The "mainstream" Protestant churches in the suburbs of my old home town offer an insipid poster-art Christianity. Denominations no longer matter, because having nothing controversial to assert, they agree on everything and cook up a bland theological slurry to feed victimized groups rather than plainly ministering to sinful individuals.

The old forms of self-disciplined, personal Protestant belief are preserved by the members of independent churches, some of whom I know and respect, and most of whom (as I was), are Baptists. Attend a service in one of their little building-block sanctuaries and you hear none of the cant that dilutes The Gospels for temporizing clerics and ambivalently repentant sinners. They refuse to make it easy, and I admire them for it.

The old urban American Gothic Protestant churches are about all gone now. The uptown, white-steeple Protestant churches hang on, but like Anglicanism, their days are numbered. And lo, the urban parishes of Italian, Polish, Irish, Latino (and others)Catholic churches are still there and thriving. They've outlasted several architectural cycles, countless assaults by the world, liberalism, Guido Sarducci, Pope-on-a-rope-soap, priesthood scandals, and some have revived the Latin Mass. They labored on, in spite of the odds, and their flocks kept coming.

I've been thinking about this a lot. In this world, the penalty for spiritual sloth is your own cold, indestructible rationalism. You're free of religion but imprisoned by your ego. In the next world, if you're lucky, the mild penalty is just non-existence; if you're not lucky, it's Judgement Day. During his lifetime, the morally apathetic man will, if he's lucky, be simply superseded and not conquered by enemies who will subdue him without breaking a sweat. You don't prevail by just sticking around. I was lucky to have been superseded by devout Catholics and anti-establishment Protestants. It could be a lot worse.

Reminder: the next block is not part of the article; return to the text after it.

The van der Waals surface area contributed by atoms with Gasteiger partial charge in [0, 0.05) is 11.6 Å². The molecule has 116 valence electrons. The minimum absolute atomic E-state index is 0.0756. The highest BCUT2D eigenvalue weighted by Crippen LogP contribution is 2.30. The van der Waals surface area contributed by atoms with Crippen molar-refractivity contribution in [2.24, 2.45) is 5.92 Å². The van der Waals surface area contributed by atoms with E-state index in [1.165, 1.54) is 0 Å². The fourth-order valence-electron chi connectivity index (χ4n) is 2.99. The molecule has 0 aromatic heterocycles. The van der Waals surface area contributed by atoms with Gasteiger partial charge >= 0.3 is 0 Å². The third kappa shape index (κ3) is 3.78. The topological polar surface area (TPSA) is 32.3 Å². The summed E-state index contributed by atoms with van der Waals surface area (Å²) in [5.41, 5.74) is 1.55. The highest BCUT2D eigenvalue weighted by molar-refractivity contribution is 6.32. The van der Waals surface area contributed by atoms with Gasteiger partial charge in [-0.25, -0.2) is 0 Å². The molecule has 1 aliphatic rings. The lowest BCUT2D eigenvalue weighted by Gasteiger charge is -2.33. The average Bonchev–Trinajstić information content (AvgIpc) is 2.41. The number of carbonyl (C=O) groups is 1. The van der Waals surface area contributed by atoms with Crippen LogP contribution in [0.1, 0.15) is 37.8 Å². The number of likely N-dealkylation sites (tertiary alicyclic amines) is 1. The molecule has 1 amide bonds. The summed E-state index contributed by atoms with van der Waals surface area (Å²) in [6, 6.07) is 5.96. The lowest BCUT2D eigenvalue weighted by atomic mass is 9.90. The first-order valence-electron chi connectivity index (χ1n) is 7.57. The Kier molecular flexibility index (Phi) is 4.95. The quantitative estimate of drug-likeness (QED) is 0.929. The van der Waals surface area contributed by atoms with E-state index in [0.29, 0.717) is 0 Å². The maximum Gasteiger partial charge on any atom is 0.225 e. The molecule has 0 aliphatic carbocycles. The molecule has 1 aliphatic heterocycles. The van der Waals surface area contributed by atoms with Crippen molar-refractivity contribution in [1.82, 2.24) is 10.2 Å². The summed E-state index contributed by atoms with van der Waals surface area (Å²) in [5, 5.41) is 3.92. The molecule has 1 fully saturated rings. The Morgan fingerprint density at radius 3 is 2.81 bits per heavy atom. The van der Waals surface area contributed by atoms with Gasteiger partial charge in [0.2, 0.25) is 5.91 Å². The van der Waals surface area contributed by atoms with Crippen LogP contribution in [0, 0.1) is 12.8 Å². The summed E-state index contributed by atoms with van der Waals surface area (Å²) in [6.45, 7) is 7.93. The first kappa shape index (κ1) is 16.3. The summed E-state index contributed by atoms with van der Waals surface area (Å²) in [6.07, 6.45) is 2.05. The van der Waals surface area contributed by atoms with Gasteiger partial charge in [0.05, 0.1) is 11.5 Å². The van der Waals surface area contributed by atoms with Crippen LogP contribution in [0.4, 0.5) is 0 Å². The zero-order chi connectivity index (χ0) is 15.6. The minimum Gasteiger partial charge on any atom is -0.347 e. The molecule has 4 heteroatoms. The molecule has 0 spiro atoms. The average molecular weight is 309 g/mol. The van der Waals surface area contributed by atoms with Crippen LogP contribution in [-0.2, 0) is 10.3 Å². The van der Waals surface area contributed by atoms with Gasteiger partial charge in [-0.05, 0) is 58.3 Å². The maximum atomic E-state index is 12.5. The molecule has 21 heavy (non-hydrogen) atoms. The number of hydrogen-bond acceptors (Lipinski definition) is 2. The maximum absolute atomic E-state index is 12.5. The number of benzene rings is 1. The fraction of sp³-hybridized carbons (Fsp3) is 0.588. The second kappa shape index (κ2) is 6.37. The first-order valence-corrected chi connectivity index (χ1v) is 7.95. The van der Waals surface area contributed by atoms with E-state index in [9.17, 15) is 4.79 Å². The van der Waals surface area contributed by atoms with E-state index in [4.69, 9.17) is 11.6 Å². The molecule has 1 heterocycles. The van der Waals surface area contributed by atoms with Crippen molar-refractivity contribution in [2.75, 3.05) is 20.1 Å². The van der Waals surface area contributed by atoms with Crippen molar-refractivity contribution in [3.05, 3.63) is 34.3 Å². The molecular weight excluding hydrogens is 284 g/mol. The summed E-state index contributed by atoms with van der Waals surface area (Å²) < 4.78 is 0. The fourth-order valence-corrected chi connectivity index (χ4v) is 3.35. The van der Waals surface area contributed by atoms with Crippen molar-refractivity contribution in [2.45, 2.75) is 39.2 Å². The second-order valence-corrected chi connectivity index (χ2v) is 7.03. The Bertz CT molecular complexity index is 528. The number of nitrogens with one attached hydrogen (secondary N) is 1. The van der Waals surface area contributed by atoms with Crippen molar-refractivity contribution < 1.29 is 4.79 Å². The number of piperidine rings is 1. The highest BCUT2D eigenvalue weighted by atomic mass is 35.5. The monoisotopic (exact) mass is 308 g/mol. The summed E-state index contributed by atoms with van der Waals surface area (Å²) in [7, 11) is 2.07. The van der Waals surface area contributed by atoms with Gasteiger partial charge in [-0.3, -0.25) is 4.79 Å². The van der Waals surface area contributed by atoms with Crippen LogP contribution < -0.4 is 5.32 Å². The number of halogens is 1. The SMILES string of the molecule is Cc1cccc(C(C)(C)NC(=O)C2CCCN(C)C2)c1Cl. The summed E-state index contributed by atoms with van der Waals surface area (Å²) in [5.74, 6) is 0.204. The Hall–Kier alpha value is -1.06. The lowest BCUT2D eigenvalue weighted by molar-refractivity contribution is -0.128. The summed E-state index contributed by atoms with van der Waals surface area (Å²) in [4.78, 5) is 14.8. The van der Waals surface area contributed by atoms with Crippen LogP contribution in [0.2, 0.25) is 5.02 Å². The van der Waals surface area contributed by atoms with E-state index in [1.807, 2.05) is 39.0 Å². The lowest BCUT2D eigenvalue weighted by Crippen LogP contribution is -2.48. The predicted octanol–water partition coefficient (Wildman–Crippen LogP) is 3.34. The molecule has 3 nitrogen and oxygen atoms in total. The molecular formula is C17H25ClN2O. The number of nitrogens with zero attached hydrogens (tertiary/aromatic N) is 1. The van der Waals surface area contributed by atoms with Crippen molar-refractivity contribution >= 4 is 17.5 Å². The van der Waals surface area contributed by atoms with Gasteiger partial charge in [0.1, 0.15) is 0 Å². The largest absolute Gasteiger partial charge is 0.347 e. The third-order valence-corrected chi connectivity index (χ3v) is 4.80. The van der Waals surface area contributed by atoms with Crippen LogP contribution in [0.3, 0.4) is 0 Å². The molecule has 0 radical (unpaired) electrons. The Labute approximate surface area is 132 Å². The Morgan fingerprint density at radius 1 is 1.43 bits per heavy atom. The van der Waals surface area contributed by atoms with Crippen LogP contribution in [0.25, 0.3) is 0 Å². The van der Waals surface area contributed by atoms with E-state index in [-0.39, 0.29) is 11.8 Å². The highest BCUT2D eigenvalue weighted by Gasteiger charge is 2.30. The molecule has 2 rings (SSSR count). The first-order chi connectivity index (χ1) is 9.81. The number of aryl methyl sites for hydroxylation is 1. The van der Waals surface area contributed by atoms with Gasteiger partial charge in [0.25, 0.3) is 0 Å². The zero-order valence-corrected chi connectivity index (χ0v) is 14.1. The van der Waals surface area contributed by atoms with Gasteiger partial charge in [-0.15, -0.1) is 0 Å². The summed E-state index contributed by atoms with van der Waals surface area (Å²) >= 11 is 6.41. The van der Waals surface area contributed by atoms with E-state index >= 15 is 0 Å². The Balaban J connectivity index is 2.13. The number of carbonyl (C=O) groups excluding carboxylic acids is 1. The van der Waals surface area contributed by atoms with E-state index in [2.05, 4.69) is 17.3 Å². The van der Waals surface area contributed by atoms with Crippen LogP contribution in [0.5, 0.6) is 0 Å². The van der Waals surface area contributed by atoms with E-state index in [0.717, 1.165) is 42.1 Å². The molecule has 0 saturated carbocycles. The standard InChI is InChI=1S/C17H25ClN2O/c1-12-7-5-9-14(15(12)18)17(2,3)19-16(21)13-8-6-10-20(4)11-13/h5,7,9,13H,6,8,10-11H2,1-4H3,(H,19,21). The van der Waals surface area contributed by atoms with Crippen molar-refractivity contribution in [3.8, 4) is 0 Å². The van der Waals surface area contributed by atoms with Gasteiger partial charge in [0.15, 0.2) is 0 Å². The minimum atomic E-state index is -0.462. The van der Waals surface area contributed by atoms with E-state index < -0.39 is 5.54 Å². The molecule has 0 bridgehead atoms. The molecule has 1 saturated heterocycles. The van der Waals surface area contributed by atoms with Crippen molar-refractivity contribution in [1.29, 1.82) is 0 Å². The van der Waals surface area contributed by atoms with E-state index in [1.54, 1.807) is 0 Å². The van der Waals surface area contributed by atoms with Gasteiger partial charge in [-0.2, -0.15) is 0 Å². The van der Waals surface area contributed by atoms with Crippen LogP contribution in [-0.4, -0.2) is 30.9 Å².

Biden On The Street

GNN - Amiable former Senator and current Vice President Joe Biden made a surprise visit to Sesame Street today. Always in search of a laugh, the Veep donned a helmet and striped cape, and posed (far left above) with old stand-by Muppet characters, and the newest resident of Sesame Street, the simple-minded, hair-plugged, illegal Dutch immigrant, building inspector Mister Gunter Dunzkap.

Biden stayed for the latest episode's taping, and he squealed with delight when he received the guest's standard granola bar, 4-ounce cup of plain tonic water, a pair of bio-degradable paper slippers, and an almost new issue of Consumer Reports.

"Street" writers gave this reporter a sneak peek into the politically incorrect Mister Dunzkap, a character of ambivalent sexuality but brimming with masculine bravado, and known for his tag line"This is a big fudging deal!" I was there when the script called for Dunzkap to discover a chip in the red semi-opaque lucite lens on a market's lighted "Exit" sign, demanding an explanation from the market owner, levying a fine and screaming "This is a big fudging deal!". Biden loved the routine.